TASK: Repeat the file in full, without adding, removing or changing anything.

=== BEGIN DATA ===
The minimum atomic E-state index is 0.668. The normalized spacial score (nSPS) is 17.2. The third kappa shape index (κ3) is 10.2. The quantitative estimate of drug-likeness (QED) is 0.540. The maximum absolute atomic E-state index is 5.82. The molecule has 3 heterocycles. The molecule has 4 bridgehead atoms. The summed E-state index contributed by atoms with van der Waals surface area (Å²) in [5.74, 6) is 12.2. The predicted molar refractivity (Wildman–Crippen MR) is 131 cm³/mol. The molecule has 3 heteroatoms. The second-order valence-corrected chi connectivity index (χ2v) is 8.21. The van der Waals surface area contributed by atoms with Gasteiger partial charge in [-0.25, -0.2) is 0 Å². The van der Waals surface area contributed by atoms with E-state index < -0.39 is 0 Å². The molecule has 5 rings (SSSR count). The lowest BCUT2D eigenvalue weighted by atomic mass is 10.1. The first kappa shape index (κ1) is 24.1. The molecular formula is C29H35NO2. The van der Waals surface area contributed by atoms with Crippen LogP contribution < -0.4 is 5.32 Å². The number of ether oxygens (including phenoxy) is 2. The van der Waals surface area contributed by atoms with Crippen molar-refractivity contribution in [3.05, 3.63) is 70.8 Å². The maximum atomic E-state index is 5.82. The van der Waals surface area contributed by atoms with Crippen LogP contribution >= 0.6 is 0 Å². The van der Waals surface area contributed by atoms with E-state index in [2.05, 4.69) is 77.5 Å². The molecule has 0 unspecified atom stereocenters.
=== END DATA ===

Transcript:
The minimum atomic E-state index is 0.668. The normalized spacial score (nSPS) is 17.2. The third kappa shape index (κ3) is 10.2. The quantitative estimate of drug-likeness (QED) is 0.540. The maximum absolute atomic E-state index is 5.82. The molecule has 3 heterocycles. The molecule has 4 bridgehead atoms. The summed E-state index contributed by atoms with van der Waals surface area (Å²) in [5.74, 6) is 12.2. The predicted molar refractivity (Wildman–Crippen MR) is 131 cm³/mol. The molecule has 3 heteroatoms. The second-order valence-corrected chi connectivity index (χ2v) is 8.21. The van der Waals surface area contributed by atoms with Gasteiger partial charge in [-0.25, -0.2) is 0 Å². The van der Waals surface area contributed by atoms with E-state index < -0.39 is 0 Å². The molecule has 5 rings (SSSR count). The lowest BCUT2D eigenvalue weighted by atomic mass is 10.1. The first kappa shape index (κ1) is 24.1. The molecular formula is C29H35NO2. The van der Waals surface area contributed by atoms with Crippen LogP contribution < -0.4 is 5.32 Å². The number of ether oxygens (including phenoxy) is 2. The van der Waals surface area contributed by atoms with Crippen molar-refractivity contribution in [3.05, 3.63) is 70.8 Å². The maximum atomic E-state index is 5.82. The van der Waals surface area contributed by atoms with Crippen LogP contribution >= 0.6 is 0 Å². The van der Waals surface area contributed by atoms with E-state index in [2.05, 4.69) is 77.5 Å². The molecule has 0 unspecified atom stereocenters.